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More people expected to travel this Thanksgiving

Thanksgiving holiday travel will be the first holiday in 2011 with more people traveling than previous holidays in 2010, according to AAA Carolinas.
More vacationers will fly this year than last year, despite fare increases up to 20 percent and crowded planes.
With a total of 1,248,000 North Carolinas expected to travel 50 miles or more from home, an estimated 99,800 (8 percent) are expected to take to the skies, double the 49,000 fliers last year. Total travel this year, compared to last year, is up 10,000 travelers.
Those choosing to drive will total 1,123,000 (90 percent), down from 1,164,000 last year when 94 percent of holiday travelers choose to drive. Two percent (25,000) will use other modes of transportation, like bus or train, about the same as last year).
“Thanksgiving is the most traditional family holiday with the ‘turkey day’ always coming on a Thursday, creating a guaranteed four-day holiday for many,” said David E. Parsons, president and CEO of AAA Carolinas. “There is continued pent-up demand to get away,” added Parsons, “and the higher gasoline prices — up 50-60 cents from last year — may have prompted more people to fly instead of drive, along with an average 11 percent drop in rental car fees.”
Gas prices have been declining in North Carolina the past week and today the statewide average is $3.351 compared to $3.392 a week ago and $2.804 a year ago. The state average is the same as the national average, with 24 states averaging a lower price and 25 averaging a higher price.
“The good news is we haven’t seen a dramatic spike in prices leading up to the holiday,” said Parsons. “The economic crisis in Europe and decreased demand has helped keep a damper on pump prices.”
Gasoline prices in North Carolina last month consumed an estimated 7.8 to 8.9 percent of household income — close to a record, according to the Oil Price Information Service, which monitors gasoline prices for AAA.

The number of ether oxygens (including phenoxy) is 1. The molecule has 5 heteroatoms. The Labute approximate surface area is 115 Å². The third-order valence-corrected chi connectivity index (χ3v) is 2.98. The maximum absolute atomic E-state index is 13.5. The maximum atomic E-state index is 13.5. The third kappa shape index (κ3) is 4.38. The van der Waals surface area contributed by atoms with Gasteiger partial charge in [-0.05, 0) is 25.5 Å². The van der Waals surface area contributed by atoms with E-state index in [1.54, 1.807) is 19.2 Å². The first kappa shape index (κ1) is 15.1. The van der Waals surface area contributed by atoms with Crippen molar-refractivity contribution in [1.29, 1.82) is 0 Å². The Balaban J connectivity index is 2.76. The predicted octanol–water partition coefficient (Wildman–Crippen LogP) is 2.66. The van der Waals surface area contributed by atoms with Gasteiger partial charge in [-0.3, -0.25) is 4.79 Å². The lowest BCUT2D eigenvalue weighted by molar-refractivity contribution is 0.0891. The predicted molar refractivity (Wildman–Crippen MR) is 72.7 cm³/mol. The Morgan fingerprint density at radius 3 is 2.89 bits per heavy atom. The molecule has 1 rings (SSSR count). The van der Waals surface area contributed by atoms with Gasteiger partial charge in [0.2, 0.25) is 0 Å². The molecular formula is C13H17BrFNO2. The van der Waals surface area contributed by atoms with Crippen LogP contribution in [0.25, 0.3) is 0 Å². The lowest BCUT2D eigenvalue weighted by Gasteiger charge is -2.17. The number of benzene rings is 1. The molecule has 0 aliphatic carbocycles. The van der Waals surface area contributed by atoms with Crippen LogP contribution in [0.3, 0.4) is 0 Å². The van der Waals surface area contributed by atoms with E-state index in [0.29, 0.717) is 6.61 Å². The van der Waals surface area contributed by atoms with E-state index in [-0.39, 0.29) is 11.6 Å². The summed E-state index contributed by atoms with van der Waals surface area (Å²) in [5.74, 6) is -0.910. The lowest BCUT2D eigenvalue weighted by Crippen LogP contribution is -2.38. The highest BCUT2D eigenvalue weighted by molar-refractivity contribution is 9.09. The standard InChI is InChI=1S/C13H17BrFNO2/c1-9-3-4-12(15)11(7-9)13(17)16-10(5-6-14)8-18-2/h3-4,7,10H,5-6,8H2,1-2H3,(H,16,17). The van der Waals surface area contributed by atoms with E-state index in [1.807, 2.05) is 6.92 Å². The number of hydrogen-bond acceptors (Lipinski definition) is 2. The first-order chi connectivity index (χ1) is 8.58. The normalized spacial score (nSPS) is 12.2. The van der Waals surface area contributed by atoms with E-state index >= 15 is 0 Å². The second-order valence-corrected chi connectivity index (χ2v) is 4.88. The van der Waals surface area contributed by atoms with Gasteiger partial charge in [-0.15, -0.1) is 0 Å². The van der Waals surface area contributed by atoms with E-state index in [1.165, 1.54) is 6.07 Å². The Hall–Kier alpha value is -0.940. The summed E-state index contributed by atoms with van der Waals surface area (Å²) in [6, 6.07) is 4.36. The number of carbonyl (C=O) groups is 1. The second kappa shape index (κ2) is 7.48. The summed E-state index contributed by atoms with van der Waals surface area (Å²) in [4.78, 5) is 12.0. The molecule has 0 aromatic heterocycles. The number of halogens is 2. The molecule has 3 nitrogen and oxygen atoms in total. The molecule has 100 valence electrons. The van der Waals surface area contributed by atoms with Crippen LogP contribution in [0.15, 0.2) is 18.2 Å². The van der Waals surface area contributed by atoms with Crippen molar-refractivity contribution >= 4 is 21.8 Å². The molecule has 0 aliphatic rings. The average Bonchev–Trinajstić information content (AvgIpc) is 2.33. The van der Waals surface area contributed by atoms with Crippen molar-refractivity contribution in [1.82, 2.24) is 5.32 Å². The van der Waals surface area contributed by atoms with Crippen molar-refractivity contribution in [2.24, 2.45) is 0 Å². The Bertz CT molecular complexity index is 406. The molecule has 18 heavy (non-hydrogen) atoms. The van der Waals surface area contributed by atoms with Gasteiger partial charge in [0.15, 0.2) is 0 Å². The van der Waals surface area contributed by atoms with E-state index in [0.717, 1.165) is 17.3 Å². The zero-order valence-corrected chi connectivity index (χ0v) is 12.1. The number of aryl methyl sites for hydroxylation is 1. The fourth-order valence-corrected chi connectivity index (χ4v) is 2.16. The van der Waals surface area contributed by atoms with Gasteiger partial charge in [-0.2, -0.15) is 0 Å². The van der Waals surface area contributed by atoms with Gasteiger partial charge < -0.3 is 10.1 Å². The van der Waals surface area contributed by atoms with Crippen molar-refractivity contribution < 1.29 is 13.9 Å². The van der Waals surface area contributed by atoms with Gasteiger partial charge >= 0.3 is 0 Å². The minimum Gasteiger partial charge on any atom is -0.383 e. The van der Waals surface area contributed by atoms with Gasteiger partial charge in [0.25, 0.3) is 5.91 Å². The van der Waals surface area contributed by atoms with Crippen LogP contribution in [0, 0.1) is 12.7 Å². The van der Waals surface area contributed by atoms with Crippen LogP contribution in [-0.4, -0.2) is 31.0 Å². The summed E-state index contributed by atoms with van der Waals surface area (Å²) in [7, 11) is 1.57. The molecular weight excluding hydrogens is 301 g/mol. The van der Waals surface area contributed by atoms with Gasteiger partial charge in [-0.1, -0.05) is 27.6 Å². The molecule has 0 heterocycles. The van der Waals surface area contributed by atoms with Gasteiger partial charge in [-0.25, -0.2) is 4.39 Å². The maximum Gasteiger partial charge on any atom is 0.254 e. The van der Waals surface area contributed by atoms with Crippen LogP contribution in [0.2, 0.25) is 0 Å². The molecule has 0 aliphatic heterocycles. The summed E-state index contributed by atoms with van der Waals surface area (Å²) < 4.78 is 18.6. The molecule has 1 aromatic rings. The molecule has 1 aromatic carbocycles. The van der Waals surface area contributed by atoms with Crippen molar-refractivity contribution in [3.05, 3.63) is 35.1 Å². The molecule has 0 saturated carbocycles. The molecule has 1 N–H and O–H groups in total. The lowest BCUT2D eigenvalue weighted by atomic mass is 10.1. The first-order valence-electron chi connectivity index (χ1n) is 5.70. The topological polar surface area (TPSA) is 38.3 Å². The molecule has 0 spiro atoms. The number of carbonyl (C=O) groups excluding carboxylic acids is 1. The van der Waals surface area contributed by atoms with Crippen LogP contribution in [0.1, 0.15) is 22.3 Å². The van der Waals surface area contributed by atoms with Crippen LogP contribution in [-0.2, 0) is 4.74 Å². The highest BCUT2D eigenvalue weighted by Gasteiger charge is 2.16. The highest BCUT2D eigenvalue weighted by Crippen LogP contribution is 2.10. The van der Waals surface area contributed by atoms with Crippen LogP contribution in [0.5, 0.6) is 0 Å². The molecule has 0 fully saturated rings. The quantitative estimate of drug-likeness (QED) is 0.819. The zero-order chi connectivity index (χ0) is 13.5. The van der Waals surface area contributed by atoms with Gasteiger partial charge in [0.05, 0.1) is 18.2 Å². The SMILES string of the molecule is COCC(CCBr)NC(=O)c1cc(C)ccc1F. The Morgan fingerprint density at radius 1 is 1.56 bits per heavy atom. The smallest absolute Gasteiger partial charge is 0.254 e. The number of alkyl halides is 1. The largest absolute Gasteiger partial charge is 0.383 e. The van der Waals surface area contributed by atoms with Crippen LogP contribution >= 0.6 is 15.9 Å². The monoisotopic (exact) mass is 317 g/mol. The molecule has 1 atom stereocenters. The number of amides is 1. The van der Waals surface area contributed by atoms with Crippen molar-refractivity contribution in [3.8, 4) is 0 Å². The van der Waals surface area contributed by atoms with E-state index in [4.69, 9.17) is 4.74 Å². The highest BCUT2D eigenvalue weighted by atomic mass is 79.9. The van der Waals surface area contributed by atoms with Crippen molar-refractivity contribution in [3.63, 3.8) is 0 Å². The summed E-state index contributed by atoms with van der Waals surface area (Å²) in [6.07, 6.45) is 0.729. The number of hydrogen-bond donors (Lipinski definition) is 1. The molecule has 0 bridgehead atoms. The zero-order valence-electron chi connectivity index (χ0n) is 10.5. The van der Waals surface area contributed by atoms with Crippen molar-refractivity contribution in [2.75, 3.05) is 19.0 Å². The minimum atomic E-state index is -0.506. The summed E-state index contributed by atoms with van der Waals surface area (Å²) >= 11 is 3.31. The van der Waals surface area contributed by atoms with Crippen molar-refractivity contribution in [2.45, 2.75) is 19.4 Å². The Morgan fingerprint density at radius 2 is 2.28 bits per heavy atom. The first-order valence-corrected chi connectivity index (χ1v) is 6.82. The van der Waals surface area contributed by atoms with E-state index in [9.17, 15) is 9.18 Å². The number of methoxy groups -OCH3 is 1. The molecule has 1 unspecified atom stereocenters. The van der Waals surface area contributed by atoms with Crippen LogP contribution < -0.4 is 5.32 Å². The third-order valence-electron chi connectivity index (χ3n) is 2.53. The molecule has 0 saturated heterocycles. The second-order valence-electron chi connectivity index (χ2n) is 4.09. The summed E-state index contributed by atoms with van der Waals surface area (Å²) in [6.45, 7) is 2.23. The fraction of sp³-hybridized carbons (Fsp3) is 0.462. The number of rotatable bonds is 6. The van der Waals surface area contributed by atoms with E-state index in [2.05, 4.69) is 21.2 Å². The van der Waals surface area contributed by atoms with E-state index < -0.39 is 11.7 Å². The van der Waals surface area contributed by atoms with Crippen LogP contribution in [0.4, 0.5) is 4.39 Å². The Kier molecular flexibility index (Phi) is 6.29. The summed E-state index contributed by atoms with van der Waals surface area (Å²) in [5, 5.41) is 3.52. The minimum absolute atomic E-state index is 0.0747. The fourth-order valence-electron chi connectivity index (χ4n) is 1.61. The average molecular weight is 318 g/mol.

The highest average price is in Boone at $3.402 per gallon of unleaded self-service; the least expensive average price is in High Point at $3.294.
This is the first time in the last four years passenger air travel has increased as travelers appear to be more accepting of baggage fees for baggage, peak fare surcharges, security checkpoints, a reduction in the number of flights, smaller capacity planes and on-board charges for such things as pillows and blankets.
North Carolinians will travel close to home, averaging about 700 miles round trip; the roughly 40 percent of travelers not staying with friends or relatives will find hotel rates up 6 to 7 percent.
There are expected to be no significant construction delays along North Carolina interstates. While all lanes will remain open on Interstates, some sections will have lower speed limits due to ongoing construction.
State and local police are expected to increase patrols to enforce speeding and other traffic laws.
Possible non-interstate delay: U.S. 17 in Windsor (Bertie County) is reduced to one lane over the Cashie River Bridge due to construction. Traffic is controlled by signals; however, commercial trucks are restricted on this route and detour signs are in place. All motorists are encouraged to use the U.S. 17 Bypass around Windsor to avoid possible delays.
An affiliate of the American Automobile Association, AAA Carolinas is a not-for-profit organization that serves more than 1.8 million members with travel, automobile and insurance services while being an advocate for all travelers.

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